By Ms. Lily Daniels (Regional Health Command Pacific)September 13, 2018
HONOLULU -- Pain Awareness Month is upon us, which brings up the question, "Why Motrin?" Ibuprofen is known by some of its commonly used brand names of Advil or Motrin, and seems to be the go-to prescription for a wide spectrum of ailments at military treatment facilities. It's also referred across the branches by its various nicknames of corpsman candy, ranger candy, 'vitamin m' and more.
Providing more insight and answering questions about ibuprofen is Dr. Diane Flynn, a primary care pain management advisor at Madigan Army Medical Center's Interdisciplinary Pain Management Center on Joint Base Lewis-McChord, Washington.
Q: Why is ibuprofen commonly prescribed for pain?
A: Ibuprofen, which is a nonsteroidal anti-inflammatory agent, is often prescribed for pain because it is often effective for a wide range of pain conditions such as muscle and joint pain due to injury or overuse, back pain or headache.
Q: What are the benefits to using ibuprofen versus something else?
A: Some of the benefits of ibuprofen is that it's widely available, relatively inexpensive and not habit forming.
Q: What are the risks of ibuprofen?
A: Ibuprofen can cause irritation of the stomach lining which can be serious. It can also increase the risk of heart disease and kidney disease in people at risk. It is important not to take more ibuprofen than recommended on the label of the medication bottle.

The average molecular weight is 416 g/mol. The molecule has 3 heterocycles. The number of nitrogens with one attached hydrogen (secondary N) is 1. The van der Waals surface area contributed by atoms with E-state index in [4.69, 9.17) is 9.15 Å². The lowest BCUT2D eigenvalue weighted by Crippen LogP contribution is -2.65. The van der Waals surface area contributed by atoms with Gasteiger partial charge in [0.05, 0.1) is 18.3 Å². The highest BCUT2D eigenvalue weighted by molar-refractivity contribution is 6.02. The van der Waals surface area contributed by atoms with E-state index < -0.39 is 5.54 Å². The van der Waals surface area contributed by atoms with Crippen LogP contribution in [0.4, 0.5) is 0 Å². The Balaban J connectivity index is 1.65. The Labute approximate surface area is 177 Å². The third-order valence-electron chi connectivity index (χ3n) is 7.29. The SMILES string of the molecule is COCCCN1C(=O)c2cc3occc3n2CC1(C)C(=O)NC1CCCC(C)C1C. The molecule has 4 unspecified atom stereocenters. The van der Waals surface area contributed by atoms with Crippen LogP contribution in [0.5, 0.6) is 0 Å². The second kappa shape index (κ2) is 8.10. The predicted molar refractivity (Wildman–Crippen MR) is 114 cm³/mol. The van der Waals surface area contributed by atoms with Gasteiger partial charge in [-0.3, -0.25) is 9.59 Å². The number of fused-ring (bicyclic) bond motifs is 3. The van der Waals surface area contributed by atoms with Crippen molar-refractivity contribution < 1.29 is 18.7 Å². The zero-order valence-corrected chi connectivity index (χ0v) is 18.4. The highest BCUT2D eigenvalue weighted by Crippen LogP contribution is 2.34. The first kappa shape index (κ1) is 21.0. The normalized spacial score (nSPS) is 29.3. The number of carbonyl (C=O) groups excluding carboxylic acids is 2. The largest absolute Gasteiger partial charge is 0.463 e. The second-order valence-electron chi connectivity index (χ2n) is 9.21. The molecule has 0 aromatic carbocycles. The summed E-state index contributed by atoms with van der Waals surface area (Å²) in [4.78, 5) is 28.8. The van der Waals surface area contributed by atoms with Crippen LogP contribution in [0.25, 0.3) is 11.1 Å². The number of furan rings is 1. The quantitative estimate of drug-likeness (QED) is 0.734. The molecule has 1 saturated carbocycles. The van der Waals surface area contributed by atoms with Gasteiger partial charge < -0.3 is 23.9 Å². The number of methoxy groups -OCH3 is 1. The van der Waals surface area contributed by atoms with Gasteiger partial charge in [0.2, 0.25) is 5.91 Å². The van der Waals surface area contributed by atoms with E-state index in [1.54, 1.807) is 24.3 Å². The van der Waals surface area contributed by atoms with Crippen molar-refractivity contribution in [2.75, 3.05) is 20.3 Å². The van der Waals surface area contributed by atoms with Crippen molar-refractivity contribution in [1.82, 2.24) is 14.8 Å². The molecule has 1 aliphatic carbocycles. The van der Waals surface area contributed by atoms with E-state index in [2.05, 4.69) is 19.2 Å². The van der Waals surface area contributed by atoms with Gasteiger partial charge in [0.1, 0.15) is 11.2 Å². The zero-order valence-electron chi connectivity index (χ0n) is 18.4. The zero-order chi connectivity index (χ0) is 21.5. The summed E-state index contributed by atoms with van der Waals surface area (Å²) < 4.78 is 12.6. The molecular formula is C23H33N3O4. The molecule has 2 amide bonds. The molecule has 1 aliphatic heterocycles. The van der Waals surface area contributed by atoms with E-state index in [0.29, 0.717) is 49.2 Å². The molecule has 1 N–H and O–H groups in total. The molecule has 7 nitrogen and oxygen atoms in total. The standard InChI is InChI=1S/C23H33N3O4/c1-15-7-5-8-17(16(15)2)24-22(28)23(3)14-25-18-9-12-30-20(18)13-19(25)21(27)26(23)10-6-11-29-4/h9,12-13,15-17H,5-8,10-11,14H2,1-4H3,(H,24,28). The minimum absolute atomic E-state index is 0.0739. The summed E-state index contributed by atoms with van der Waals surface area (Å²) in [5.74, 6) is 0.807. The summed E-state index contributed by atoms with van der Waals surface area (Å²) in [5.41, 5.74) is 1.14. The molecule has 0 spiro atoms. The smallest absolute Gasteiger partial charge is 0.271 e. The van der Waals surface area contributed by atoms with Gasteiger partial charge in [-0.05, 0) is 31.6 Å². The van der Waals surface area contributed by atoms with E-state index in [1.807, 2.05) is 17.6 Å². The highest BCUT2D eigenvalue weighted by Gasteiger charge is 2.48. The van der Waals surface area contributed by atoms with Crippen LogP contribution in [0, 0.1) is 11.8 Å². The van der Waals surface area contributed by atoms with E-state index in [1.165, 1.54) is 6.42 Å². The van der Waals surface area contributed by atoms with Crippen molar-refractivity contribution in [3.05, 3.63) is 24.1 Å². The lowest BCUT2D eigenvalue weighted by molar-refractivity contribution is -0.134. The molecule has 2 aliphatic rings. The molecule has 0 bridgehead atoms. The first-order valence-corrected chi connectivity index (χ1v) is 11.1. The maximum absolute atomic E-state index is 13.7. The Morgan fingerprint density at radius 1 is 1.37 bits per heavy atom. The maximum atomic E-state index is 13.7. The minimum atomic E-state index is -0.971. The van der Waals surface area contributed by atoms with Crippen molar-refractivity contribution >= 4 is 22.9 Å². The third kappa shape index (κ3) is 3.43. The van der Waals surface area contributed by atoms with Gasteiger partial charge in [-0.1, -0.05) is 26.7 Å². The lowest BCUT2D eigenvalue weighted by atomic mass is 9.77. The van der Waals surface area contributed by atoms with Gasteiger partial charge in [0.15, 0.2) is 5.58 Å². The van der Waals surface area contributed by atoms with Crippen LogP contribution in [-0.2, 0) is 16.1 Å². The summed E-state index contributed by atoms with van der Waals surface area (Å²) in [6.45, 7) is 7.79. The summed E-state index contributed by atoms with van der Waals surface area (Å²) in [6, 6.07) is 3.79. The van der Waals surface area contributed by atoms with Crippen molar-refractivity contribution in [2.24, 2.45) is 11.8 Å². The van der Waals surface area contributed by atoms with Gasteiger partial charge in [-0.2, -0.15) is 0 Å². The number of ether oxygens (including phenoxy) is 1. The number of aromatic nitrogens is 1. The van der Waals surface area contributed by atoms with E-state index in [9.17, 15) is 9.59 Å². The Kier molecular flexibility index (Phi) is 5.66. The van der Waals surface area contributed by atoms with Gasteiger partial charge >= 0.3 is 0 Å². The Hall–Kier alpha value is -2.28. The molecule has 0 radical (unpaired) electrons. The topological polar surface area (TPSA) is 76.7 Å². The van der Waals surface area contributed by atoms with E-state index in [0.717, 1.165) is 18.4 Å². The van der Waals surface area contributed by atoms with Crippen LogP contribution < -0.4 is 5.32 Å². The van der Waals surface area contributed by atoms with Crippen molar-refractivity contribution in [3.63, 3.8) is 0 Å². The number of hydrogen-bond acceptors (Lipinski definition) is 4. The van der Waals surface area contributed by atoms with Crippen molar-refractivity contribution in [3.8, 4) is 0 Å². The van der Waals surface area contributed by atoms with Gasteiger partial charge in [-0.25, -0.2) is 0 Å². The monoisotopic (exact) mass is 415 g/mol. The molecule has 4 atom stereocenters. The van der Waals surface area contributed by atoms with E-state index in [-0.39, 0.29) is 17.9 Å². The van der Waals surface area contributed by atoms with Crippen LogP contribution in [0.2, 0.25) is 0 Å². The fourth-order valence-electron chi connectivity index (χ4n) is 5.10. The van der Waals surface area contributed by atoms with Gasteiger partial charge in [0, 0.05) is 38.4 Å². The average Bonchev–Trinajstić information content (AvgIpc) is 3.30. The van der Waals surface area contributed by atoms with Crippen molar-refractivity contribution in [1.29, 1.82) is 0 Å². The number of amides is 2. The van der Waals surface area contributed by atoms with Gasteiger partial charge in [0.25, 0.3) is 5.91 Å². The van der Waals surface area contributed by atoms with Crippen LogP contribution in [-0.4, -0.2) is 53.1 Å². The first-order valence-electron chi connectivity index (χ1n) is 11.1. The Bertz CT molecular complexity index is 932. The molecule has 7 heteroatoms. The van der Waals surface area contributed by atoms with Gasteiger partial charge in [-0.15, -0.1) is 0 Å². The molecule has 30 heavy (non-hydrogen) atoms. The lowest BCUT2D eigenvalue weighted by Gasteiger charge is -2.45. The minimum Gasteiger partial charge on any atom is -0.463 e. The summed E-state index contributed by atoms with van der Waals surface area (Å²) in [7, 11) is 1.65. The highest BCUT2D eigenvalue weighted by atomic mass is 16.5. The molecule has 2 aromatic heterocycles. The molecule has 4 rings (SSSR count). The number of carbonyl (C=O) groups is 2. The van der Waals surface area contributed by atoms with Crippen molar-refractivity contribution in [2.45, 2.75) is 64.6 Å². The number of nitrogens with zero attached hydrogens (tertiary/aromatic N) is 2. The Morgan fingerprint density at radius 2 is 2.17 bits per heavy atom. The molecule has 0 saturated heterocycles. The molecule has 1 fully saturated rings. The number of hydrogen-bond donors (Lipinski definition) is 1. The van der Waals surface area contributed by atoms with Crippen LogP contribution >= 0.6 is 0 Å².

Q: What's ibuprofen's role in the big picture of pain management?
A: Ibuprofen can be very effective for acute pain conditions and can often completely eliminate pain. However, for chronic pain (pain that has been present for three or more months), ibuprofen, like other medicines, plays a small role in the big picture of pain management.
In general, medications decrease chronic pain intensity by 20 to 30 percent. The more important approaches to chronic pain management include self-management therapies like remaining physically active, sleeping well, eating a healthy diet and stress management approaches, such as mindfulness, meditation and behavioral health therapies.
Q: In what circumstances should service members seek out alternative pain treatments?
A: Service members should seek medical care if they have pain that limits their ability to perform their daily activities so that other treatments including complementary and alternative treatments can be considered.
Editor's Note: This is the first in a three-part series of stories by Regional Health Command-Pacific about pain management in honor of Pain Awareness Month.